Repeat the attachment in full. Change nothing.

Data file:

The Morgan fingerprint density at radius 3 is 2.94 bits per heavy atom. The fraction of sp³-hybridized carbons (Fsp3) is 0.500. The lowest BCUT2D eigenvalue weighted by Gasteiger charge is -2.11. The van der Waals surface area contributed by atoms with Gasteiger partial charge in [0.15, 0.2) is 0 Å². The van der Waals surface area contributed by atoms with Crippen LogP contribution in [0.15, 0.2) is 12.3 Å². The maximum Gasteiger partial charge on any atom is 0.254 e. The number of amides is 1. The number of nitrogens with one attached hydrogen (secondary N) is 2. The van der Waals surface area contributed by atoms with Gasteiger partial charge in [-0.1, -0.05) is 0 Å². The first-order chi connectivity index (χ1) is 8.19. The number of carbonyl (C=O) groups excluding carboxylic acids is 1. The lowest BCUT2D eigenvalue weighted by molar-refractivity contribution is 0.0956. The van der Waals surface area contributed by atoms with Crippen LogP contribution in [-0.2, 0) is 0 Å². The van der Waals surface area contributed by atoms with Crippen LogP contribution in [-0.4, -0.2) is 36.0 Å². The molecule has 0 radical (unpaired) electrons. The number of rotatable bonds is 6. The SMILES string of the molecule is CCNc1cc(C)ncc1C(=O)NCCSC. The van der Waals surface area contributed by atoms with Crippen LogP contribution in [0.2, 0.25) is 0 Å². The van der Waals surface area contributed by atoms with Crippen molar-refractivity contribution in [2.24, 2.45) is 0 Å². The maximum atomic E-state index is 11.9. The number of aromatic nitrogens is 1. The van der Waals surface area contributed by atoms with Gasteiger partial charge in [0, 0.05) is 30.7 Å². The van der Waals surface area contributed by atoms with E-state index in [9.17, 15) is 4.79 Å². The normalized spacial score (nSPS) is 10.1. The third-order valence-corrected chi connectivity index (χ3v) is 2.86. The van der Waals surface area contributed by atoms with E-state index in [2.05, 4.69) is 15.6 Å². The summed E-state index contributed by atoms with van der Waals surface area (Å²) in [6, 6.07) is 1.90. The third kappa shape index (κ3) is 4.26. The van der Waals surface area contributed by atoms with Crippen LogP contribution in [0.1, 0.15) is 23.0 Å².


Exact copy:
The Morgan fingerprint density at radius 3 is 2.94 bits per heavy atom. The fraction of sp³-hybridized carbons (Fsp3) is 0.500. The lowest BCUT2D eigenvalue weighted by Gasteiger charge is -2.11. The van der Waals surface area contributed by atoms with Gasteiger partial charge in [0.15, 0.2) is 0 Å². The van der Waals surface area contributed by atoms with Crippen LogP contribution in [0.15, 0.2) is 12.3 Å². The maximum Gasteiger partial charge on any atom is 0.254 e. The number of amides is 1. The number of nitrogens with one attached hydrogen (secondary N) is 2. The van der Waals surface area contributed by atoms with Gasteiger partial charge in [-0.1, -0.05) is 0 Å². The first-order chi connectivity index (χ1) is 8.19. The number of carbonyl (C=O) groups excluding carboxylic acids is 1. The lowest BCUT2D eigenvalue weighted by molar-refractivity contribution is 0.0956. The van der Waals surface area contributed by atoms with Crippen LogP contribution in [-0.2, 0) is 0 Å². The van der Waals surface area contributed by atoms with Crippen LogP contribution in [-0.4, -0.2) is 36.0 Å². The molecule has 0 radical (unpaired) electrons. The number of rotatable bonds is 6. The SMILES string of the molecule is CCNc1cc(C)ncc1C(=O)NCCSC. The van der Waals surface area contributed by atoms with Crippen LogP contribution in [0.2, 0.25) is 0 Å². The van der Waals surface area contributed by atoms with Crippen molar-refractivity contribution in [2.24, 2.45) is 0 Å². The maximum atomic E-state index is 11.9. The number of aromatic nitrogens is 1. The van der Waals surface area contributed by atoms with Gasteiger partial charge in [0, 0.05) is 30.7 Å². The van der Waals surface area contributed by atoms with E-state index in [9.17, 15) is 4.79 Å². The normalized spacial score (nSPS) is 10.1. The third-order valence-corrected chi connectivity index (χ3v) is 2.86. The van der Waals surface area contributed by atoms with E-state index in [2.05, 4.69) is 15.6 Å². The summed E-state index contributed by atoms with van der Waals surface area (Å²) in [6, 6.07) is 1.90. The third kappa shape index (κ3) is 4.26. The van der Waals surface area contributed by atoms with Crippen LogP contribution in [0.1, 0.15) is 23.0 Å².